Capturing great images requires a lot of patience, observation, attention on what is going on around you, anticipation, and familiarity with your camera and lens. The picture below exhibits a much less cluttered scene around a car than in most cases. I often had people push in front of me to get their picture and then rudely linger looking at their image (chimping); manners are a rarity at such a crowded event. People often take a selfie and then get busy sharing it with others there or sending it; they stay put when you wish they would move on as shown below.
Practice makes perfect
As mentioned, a lot of patience is necessary to get the images you want. I like to get into a position that has the composition desired and then watch the people around me and quickly capture the image during a momentary opening in the traffic. Even then there is a strong possibility that the edge of your frame will have some unfortunate distraction.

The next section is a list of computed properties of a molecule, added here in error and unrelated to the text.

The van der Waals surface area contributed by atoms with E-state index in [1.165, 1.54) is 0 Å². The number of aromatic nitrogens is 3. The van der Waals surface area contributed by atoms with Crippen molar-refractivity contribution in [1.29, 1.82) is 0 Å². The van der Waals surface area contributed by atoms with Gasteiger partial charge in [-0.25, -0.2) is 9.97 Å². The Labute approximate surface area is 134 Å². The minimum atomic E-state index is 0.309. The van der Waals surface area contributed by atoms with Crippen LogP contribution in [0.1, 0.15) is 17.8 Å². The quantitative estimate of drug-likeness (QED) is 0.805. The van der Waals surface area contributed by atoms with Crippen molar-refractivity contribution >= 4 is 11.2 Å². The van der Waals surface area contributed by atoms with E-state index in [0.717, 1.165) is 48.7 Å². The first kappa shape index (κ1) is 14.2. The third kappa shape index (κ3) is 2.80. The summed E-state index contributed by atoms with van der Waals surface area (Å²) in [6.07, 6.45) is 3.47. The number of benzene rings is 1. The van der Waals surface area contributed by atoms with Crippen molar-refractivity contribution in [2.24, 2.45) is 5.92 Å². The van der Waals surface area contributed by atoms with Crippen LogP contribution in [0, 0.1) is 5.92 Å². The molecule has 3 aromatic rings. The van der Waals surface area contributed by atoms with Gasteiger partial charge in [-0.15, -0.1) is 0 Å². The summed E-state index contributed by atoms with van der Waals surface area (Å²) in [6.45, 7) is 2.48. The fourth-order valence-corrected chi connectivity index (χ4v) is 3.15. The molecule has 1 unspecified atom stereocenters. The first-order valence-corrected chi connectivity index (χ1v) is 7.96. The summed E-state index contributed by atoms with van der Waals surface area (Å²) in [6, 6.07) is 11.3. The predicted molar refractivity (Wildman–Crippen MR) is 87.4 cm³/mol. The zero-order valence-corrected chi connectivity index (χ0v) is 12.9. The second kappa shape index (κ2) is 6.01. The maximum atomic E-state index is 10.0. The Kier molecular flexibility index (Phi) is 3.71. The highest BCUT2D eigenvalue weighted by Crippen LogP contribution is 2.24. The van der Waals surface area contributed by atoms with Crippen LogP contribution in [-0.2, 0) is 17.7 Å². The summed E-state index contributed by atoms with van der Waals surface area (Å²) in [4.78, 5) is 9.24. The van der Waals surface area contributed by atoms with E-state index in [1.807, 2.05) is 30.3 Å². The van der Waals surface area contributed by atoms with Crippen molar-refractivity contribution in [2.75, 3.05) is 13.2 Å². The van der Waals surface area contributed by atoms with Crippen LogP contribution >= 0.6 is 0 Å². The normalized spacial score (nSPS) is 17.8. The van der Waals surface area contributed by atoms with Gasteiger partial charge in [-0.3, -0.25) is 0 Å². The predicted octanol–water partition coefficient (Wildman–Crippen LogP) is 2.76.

Then the wait starts again. To capture some of the images that I really wanted, I waited ten or even 15 minutes. If the traffic is too heavy, then I moved on or switched to capturing detail on the vehicle.
A really irritating aspect of shows like this is having people chat right in front of a car or be busy on their phone when they could just move out of the way. But this is all part of the challenge of photography. You do not want to be fiddling with menus as moments come and go.
The picture below was a must for me. I loved the sign matching the car and the contrast between the background and the car that is a pristine work of art. There were people constantly looking in it and around it. Also, crowds were going right past it but mostly in one direction.